Journey with JMM
JMM Insights: October 2017
A blog post by Deputy Director Deborah Cardin. To read more posts from Deborah click HERE.
JMM exhibits and programs often transport our visitors to another time and place, whether to mid 19th century Palestine in The Amazing Mendes Cohen, pre-Holocaust Poland in Remembering Auschwitz, or one of our recent lectures in conjunction with Just Married! “Sephardic Weddings: Traditions of Yesterday and Today.” We are pleased to carry on this tradition with our newest exhibition, Discovery and Recovery: Preserving Iraqi Jewish Heritage which opened this past Sunday to a crowd of 100+ visitors, including a special student group from Oheb Shalom.
Created by the National Archives and Records Administration, with generous support from the U.S. Department of State, the exhibit documents the long and rich history of Jewish life in Iraq which flourished for hundreds of year, beginning with the Babylonian exile through the middle of the 20th century. Evidence of this long history is on view in the exhibit through such artifacts as a Hebrew Bible with Commentaries from 1568, a Babylonian Talmud from 1793, and a Haggadah from 1902. Records including school primers and business correspondence testify to the community’s strong presence up until the mid-20th century when Jews faced increasing antisemitism in connection with the rise of the Nazis in Europe. In the aftermath of World War II and the creation of the State of Israel, most of the Jewish community emigrated and today, only five Jews remain.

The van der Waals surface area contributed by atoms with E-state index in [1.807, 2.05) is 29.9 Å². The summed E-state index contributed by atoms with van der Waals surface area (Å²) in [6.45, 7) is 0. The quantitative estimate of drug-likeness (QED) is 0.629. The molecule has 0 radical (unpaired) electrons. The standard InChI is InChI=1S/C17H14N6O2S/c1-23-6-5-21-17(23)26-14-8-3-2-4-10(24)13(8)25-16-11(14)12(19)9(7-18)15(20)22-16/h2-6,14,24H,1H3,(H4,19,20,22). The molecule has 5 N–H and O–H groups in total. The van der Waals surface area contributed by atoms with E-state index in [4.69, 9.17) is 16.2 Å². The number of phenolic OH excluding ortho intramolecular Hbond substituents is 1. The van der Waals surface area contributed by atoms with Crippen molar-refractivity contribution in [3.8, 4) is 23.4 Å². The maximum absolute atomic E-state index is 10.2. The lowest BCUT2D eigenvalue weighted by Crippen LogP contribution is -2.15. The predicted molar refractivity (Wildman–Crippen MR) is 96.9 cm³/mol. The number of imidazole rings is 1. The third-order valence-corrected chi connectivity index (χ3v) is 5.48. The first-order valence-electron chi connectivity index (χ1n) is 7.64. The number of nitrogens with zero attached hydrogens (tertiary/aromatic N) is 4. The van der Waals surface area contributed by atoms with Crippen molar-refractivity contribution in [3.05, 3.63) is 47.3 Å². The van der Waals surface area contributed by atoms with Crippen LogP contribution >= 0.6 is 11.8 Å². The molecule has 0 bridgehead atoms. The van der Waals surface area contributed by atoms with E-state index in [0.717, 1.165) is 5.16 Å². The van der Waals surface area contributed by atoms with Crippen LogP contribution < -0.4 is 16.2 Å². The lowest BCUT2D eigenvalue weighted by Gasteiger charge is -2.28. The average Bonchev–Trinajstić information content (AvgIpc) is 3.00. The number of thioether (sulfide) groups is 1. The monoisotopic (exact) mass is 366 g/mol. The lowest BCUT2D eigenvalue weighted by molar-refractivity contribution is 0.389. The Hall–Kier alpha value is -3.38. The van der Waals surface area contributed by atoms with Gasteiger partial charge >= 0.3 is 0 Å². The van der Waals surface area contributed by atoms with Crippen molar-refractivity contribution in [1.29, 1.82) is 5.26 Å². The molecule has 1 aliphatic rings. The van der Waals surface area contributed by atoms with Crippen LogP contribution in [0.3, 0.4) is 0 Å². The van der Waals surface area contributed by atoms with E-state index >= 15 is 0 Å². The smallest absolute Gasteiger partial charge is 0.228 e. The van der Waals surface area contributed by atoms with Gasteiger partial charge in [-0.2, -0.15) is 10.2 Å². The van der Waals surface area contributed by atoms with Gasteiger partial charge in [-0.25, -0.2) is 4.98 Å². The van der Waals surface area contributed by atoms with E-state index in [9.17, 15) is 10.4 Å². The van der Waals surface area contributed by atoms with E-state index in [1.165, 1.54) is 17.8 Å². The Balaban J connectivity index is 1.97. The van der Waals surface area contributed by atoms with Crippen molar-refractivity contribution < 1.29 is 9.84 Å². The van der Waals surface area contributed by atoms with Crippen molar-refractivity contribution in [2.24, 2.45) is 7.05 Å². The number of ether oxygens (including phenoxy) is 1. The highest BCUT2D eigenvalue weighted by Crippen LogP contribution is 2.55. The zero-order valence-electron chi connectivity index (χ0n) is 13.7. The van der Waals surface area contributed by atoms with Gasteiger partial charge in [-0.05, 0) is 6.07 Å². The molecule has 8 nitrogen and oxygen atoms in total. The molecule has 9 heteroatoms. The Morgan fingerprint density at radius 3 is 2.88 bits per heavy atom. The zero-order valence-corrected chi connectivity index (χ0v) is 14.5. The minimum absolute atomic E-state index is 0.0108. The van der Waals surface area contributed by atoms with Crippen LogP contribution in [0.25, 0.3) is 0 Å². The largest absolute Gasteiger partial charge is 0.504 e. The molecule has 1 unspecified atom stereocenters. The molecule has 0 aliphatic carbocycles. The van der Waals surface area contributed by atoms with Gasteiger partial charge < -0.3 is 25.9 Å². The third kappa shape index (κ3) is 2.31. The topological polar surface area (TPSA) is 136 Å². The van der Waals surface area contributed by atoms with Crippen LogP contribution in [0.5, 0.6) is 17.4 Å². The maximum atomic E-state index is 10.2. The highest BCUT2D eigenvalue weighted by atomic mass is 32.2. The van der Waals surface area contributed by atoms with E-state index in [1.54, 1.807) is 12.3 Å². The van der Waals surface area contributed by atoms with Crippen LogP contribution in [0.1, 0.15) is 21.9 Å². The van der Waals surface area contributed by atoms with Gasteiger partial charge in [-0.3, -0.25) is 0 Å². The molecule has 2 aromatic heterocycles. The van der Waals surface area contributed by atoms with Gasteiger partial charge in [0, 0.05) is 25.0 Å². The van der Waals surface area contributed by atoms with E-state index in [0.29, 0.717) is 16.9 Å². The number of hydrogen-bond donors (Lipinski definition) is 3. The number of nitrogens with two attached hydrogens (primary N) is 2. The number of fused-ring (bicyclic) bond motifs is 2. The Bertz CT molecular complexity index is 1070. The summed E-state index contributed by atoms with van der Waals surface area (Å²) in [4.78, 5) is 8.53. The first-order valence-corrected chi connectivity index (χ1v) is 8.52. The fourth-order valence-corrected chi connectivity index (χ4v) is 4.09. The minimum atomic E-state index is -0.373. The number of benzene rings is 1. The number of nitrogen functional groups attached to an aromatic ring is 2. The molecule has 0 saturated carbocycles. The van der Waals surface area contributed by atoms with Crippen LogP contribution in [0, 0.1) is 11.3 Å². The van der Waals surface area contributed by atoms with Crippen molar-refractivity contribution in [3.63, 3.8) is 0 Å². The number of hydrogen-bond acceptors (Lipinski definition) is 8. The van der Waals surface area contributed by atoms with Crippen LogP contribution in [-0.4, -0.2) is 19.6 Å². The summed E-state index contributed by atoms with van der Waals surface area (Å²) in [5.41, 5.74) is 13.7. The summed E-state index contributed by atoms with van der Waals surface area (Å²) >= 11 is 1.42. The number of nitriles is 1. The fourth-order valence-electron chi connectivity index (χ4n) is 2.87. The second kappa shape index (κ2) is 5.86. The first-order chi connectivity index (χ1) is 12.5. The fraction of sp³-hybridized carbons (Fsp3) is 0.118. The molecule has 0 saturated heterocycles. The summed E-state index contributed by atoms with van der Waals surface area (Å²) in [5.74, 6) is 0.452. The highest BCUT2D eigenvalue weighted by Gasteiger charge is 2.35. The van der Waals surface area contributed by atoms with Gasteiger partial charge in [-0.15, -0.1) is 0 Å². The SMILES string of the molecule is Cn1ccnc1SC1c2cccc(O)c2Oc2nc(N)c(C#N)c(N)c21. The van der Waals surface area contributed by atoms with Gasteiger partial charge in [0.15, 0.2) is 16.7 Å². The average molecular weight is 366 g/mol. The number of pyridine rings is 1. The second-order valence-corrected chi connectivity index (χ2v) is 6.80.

While the artifacts on display tell a fascinating narrative of a once storied community, the story of how the exhibit came into being is equally remarkable. During the Gulf War in 2003, American troops entered a bombed building that had housed Saddam Hussein’s intelligence services. They found, in the basement under four feet of water, thousands of books and documents relating to the Jewish community of Iraq that had been gathered by the secret police. Thanks to the efforts of the National Archives, a team of conservation experts flew out to Iraq to assess the damage and to make recommendations for how best to preserve the material.
We were pleased to welcome Doris Hamburg, former Director of Preservation Programs at the National Archives as our opening speaker on Sunday. Ms. Hamburg spoke about the challenging conditions she and her colleagues faced as they tried to save these documents while operating in the midst of a war zone. Despite the many obstacles they encountered, they were able to ship more than 2,700 Jewish books and tens of thousands of documents to the US where conservation and preservation efforts continued as well as the creation of a traveling exhibit. JMM is proud to be the 6th stop on its national tour.
Discovery and Recovery remains on view through January 18, 2018. We invite you to take advantage of the many companion programs that will take place the next few months to learn more about the rich history of Iraq’s Jewish community through food, dance, art, film and personal testimony of former Iraqi residents.